Some general notes and ideas about staying in Oppdal, Norway.
Oppdal is a very lovely mountain town. It's small, but one can find lots in the way of shopping and nature. I've been fortunate enough to have lived in the town (I'm an American) so you may notice that my tone is different in comparison to those who were just passing through.
-Guests can expect clean and simple rooms:
Oppdal offers a variety of hotels, however travelers from the States may be a bit disillusioned, as we are used to much more luxury when it comes to hotels. Bear in mind that while one can spend the time and cash to find a really fancy place to stay virtually anywhere, European standards for rooms are simpler than US or Canadian standards. That is not to say that the hotels here are grubby and nasty (although unsavory hotels do exist all over the world) just don't anticipate hotels here to be just like the ones back home. Bathrooms and showers here tend to be small. Even the bathrooms and showers in the homes in Norway are small as compared to what many are used to (especially if you are from the USA, we like our big bathrooms here.) Most of the hotels offer suites that are quite nice if you feel like you want more room. You can expect to pay more for these, of course.
-If you want a pool or sauna, call and ask, but don't hold your breath:
Norway has very nice summers but swimming pools aren't very popular here. Most, if not all of the hotels in Oppdal probably won't have a pool. (Hotel Nor has a sauna, though.) There is a community pool right in town as well as a local outdoor swimming pond. Ask the people at the hotel about these places if you're dying for a swim. The locals, do swim, but do so not only at the community pool/pond but also up in the mountains at various lakes. It's not uncommon to see people swimming at Orkelsjoen or Gjevilvatnet, for example.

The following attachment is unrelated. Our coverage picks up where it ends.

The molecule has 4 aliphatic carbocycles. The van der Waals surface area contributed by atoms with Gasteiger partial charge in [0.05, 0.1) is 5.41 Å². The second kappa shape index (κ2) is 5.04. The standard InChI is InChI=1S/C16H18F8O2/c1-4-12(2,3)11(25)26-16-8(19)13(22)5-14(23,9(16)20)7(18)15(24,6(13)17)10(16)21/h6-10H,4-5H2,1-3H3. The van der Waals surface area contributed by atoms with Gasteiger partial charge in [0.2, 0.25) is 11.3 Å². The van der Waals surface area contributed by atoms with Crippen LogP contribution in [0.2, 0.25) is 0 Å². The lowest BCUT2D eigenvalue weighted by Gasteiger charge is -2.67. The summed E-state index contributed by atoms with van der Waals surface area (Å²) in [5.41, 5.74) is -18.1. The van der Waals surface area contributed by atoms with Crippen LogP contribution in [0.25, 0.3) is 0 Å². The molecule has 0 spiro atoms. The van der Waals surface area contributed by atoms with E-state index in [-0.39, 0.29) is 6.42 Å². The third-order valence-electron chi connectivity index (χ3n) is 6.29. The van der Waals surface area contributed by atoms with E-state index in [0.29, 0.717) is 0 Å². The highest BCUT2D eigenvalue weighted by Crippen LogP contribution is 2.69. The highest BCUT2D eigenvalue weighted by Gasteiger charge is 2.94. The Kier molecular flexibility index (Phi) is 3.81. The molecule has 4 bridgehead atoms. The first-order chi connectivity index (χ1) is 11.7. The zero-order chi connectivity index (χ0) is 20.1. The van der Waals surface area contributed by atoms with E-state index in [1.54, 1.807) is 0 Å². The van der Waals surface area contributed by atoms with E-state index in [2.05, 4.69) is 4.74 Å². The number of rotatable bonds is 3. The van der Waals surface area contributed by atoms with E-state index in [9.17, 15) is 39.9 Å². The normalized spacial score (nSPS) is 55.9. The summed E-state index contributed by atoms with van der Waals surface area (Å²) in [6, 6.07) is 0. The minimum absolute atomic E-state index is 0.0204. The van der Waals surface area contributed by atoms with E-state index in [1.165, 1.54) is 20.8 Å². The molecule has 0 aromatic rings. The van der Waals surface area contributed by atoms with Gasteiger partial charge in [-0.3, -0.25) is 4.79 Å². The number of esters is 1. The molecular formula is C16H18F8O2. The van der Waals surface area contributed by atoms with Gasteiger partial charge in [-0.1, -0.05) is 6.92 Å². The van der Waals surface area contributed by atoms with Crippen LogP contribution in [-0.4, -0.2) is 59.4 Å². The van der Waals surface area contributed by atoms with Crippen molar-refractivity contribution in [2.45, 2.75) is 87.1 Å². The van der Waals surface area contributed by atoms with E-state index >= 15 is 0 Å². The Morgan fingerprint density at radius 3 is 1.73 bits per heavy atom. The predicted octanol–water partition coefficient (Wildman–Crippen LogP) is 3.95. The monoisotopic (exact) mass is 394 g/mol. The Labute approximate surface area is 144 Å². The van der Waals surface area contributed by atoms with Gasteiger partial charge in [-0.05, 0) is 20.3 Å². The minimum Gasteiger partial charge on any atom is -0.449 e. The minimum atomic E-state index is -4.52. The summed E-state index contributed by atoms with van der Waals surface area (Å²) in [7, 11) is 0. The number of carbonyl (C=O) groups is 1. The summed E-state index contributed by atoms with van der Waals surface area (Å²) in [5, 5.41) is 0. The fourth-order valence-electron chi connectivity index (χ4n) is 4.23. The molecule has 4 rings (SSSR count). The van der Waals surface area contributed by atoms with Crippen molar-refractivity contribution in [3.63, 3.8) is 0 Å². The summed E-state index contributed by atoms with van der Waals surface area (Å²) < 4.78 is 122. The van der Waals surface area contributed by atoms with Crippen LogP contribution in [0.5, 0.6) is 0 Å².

-If you can't tolerate noise:
Before you opt on a hotel, find out if they have a bar or restaurant on site. Some of the hotels here have bars that are open to the public and the general townspeople. This means that sometimes the bars can get noisy during the evening hours when the younger folk are out cruising about. Of course, this doesn't mean that things will always be noisy, but do ask for a room as far away from the bar and main entrance as possible if you feel that the possibility of some nightlife noise may bother you. In addition, the walls tend to seem as if they are paper thin. Don't hesitate to ask to be moved to a new room if you are unfortunate enough to get some noisy neighbors. You may also want to scope out the street your hotel is on, if there are any bars nearby, or its located on a rather busy road, you may wish to ask for a room that is not on the street. My experience with living here is that the place is generally quiet and there really isn't a problem with drunkenness, but the kids do stay out at night and cruise. Don't be surprised if you see some driving farm tractors to town. 18 is the driving age here, but you can drive a farm tractor at 16, so many teens between 16 and 18 will hop on Dad's tractor and use that as a vehicle. They tend to congregate in parking lots. When I lived there, they hung out it the parking lot of the shopping center quite a bit. Really, the people here are quite lovely. Don't expect the kids to be nasty or terrible, they're just being teens. But, when it comes to traveling and trying to get a good nights rest, it is something you may wish to consider.
-The locals are friendly, chatty, and...